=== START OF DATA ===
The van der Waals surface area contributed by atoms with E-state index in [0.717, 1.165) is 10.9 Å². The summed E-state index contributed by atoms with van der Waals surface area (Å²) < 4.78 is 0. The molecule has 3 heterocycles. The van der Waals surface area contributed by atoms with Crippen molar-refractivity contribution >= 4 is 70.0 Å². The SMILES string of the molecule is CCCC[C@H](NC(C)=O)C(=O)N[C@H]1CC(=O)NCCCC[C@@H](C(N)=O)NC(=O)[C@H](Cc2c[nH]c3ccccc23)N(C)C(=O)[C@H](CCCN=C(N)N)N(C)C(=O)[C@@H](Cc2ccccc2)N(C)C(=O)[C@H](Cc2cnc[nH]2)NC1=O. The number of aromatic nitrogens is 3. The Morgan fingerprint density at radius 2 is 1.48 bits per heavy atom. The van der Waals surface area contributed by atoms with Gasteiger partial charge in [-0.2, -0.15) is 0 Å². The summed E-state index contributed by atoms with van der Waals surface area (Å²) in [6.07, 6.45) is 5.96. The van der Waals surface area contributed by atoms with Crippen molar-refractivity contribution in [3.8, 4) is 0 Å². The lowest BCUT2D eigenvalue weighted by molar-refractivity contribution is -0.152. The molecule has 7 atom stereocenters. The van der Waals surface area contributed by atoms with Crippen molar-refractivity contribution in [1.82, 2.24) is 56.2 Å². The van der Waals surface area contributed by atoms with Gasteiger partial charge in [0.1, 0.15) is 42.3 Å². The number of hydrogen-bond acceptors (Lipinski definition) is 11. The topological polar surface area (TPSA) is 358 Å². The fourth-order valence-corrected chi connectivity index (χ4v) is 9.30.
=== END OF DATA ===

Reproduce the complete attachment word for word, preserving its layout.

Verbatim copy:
The van der Waals surface area contributed by atoms with E-state index in [0.717, 1.165) is 10.9 Å². The summed E-state index contributed by atoms with van der Waals surface area (Å²) < 4.78 is 0. The molecule has 3 heterocycles. The van der Waals surface area contributed by atoms with Crippen molar-refractivity contribution >= 4 is 70.0 Å². The SMILES string of the molecule is CCCC[C@H](NC(C)=O)C(=O)N[C@H]1CC(=O)NCCCC[C@@H](C(N)=O)NC(=O)[C@H](Cc2c[nH]c3ccccc23)N(C)C(=O)[C@H](CCCN=C(N)N)N(C)C(=O)[C@@H](Cc2ccccc2)N(C)C(=O)[C@H](Cc2cnc[nH]2)NC1=O. The number of aromatic nitrogens is 3. The Morgan fingerprint density at radius 2 is 1.48 bits per heavy atom. The van der Waals surface area contributed by atoms with Gasteiger partial charge in [-0.2, -0.15) is 0 Å². The summed E-state index contributed by atoms with van der Waals surface area (Å²) in [6.07, 6.45) is 5.96. The van der Waals surface area contributed by atoms with Crippen molar-refractivity contribution in [3.8, 4) is 0 Å². The lowest BCUT2D eigenvalue weighted by molar-refractivity contribution is -0.152. The molecule has 7 atom stereocenters. The van der Waals surface area contributed by atoms with Crippen molar-refractivity contribution in [1.82, 2.24) is 56.2 Å². The van der Waals surface area contributed by atoms with Gasteiger partial charge in [0.1, 0.15) is 42.3 Å². The number of hydrogen-bond acceptors (Lipinski definition) is 11. The topological polar surface area (TPSA) is 358 Å². The fourth-order valence-corrected chi connectivity index (χ4v) is 9.30.